Family health

Confessions of a Merlot-loving mom

There's no reason to feel ashamed for indulging in a few drinks during the holiday season. Here's why.

By Lisa van de Geyn
Confessions of a Merlot-loving mom

My name is Lisa and I’ll be honest: I’m a mama who enjoys a glass of wine, a flute of bubbly and/or a martini (or three) while counting down to the new year. Who among us hasn’t had one too many hot toddies or spiked eggnogs while the in-laws are visiting over the holidays? Or more than her share of Veuve Clicquot on New Year’s Eve?

If you spent your 20s wastin’ away in Margaritaville, but now limit your alcohol consumption to a glass of Pinot Gris after your brood is in bed, pour yourself a celebratory bevy. Most doctors agree that there’s nothing wrong with “moderate drinking,” which for women means about one glass a day. A 12-ounce bottle of beer, a 1½-ounce shot of vodka in your cranberry juice or a five-ounce glass of vino is just fine and can actually be beneficial to your health, says Janet Ip, a family physician in Vancouver. “Studies show that all alcoholic beverages (not just red wines) lower your risk of coronary heart disease.” So bottoms up — as long as you’re not pregnant, trying to conceive, breastfeeding, on certain medication, have a family history of alcoholism, liver disease and, of course, if you’re not planning on getting behind the wheel (or using any other dangerous machinery).

All that said, indulging in too much alcohol — more than that glass of Merlot or half-pint of ale per day — has not-so-healthy consequences, such as liver damage, sleep problems, risk of depression, premature aging of the skin (caused by dehydration) and increased risk of some cancers. “Binge drinking (more than four per session) increases the risk of a heart arrhythmia, which can lead to stroke,” Ip says.

Luckily there are plenty of ways you can get your drink on without over-doing it and harming your health.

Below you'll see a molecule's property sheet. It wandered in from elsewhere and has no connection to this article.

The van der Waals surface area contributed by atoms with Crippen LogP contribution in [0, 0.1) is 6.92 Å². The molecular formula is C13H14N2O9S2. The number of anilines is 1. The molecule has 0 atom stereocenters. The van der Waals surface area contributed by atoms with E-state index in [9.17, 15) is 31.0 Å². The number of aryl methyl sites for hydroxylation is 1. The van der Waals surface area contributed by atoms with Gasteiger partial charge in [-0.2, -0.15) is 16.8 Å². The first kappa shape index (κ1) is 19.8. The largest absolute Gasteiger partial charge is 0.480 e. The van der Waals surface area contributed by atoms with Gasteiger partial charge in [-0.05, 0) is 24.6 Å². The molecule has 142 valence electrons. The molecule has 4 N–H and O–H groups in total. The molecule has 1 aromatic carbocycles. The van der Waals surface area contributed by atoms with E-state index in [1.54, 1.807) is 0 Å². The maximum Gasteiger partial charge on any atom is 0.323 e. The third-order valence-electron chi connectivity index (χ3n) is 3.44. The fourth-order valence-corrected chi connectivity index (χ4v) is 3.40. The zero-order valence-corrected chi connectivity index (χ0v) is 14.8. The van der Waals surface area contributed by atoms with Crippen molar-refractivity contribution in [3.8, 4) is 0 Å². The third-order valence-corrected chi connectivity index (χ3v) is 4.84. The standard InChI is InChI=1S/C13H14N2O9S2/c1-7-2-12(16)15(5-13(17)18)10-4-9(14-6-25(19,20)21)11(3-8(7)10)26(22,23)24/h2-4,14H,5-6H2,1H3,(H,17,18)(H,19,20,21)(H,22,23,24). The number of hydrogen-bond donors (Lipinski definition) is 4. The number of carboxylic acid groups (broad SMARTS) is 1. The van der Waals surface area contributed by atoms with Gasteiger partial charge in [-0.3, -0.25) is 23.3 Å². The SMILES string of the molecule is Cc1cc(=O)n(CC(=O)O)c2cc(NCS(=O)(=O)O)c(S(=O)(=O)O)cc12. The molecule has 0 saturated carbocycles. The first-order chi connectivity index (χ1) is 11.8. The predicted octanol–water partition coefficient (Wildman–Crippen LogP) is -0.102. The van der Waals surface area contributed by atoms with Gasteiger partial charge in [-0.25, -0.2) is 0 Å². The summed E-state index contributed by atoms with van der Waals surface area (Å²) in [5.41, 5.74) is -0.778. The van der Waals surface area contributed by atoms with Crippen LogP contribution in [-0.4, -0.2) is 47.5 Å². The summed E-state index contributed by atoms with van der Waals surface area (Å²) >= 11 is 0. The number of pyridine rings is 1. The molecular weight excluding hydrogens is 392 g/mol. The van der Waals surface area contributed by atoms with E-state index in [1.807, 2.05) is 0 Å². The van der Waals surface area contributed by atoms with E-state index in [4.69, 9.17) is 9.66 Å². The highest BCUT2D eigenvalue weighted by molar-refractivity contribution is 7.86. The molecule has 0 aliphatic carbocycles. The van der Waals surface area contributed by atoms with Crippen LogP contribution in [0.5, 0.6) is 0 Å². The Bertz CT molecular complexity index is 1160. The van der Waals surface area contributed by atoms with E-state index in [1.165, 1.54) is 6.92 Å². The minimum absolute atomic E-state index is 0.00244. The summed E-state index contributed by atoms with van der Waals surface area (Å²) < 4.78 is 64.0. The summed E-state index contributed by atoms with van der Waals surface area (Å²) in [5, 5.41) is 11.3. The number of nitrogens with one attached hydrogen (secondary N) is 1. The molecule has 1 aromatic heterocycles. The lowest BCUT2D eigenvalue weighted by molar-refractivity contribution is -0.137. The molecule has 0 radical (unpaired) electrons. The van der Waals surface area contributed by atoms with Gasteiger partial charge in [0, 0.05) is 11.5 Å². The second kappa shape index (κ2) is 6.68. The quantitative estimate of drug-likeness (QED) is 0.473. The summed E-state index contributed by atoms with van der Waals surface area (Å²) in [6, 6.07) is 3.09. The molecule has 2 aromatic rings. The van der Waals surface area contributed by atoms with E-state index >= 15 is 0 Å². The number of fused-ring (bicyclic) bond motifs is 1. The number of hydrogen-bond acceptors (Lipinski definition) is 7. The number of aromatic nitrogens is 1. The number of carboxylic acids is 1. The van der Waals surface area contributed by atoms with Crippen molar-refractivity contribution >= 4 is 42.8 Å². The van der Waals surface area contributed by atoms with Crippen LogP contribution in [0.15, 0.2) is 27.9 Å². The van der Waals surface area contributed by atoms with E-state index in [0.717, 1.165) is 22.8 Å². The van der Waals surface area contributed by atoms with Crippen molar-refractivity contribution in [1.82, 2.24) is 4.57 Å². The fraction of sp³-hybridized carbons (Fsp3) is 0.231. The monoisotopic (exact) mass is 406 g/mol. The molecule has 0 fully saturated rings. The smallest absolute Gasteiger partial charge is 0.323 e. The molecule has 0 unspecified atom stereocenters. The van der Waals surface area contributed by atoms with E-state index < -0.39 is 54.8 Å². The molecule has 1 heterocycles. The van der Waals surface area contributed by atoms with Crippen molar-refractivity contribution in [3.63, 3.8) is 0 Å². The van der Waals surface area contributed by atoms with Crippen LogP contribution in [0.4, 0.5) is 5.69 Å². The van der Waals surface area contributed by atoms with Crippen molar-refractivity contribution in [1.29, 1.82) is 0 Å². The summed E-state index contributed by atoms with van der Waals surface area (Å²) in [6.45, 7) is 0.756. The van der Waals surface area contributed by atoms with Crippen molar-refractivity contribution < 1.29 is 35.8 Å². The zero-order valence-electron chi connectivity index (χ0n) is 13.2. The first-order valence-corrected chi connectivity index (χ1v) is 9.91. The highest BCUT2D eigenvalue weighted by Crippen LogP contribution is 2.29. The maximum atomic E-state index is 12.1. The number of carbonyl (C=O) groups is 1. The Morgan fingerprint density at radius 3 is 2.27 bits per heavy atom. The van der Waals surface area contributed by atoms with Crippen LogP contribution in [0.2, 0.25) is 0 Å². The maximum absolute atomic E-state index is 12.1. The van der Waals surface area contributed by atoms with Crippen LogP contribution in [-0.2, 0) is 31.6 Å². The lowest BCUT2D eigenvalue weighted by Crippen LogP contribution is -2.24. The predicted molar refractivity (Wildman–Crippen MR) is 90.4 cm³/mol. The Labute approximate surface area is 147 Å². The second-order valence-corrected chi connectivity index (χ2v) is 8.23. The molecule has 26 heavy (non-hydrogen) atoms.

Eat, drink and be merry
Dining while downing cocktails slows the speed that booze enters the bloodstream, which “allows your liver to do its job of detoxing the alcohol you’re consuming,” says Gina Sunderland, a Winnipeg dietitian. When you drink on an empty stomach (or too quickly), the liver can’t keep up, alcohol reaches the brain faster and you get tipsy.

Alternate your alcohol
If you’re planning on indulging when you’re out at holiday parties (been there, done that), reduce the amount of alcohol you consume by having sparkling water or something else that’s non-alcoholic between cocktails. And word to the wise; keep it professional when when feting with colleagues by sticking to mocktails or a one-drink limit.

Drink within your limit
Beware of making drinking to intoxication a habit. “I always screen for alcohol overuse in patients with depression, including postpartum depression,” says Ip. She says if you are constantly knocking back booze to deal with stress and anxiety or to cure insomnia, you could have a problem. “Drinking alone is another major red flag,” she says.

Skip the sweet stuff
If you like pina coladas, you might want to find a new go-to. “As a general rule, the higher the proof (of hard liquor found in mixed drinks), the higher the calories,” says Gloria Tsang, a Vancouver dietitian and the author of Go UnDiet. And the sweeter the drink, the more sugar and calories it contains, leading to weight gain and higher triglyceride (the bad cholesterol) levels, says Tsang. Swap a Mudslide (they’re 500 calories a glass) for a light beer which has about 100 calories per bottle and wine spritzers (half wine, half soda water), which will save you about 60 calories per glass. And watch out for dessert wines and liqueurs. “They always contain more calories,” Sunderland says.  
Everything in moderation. And as Phyllis McGinley (a famous writer and mom) once said, “Stir the eggnog, lift the toddy. Happy New Year, everybody!” I’ll drink to that.

This article was originally published on Dec 16, 2011

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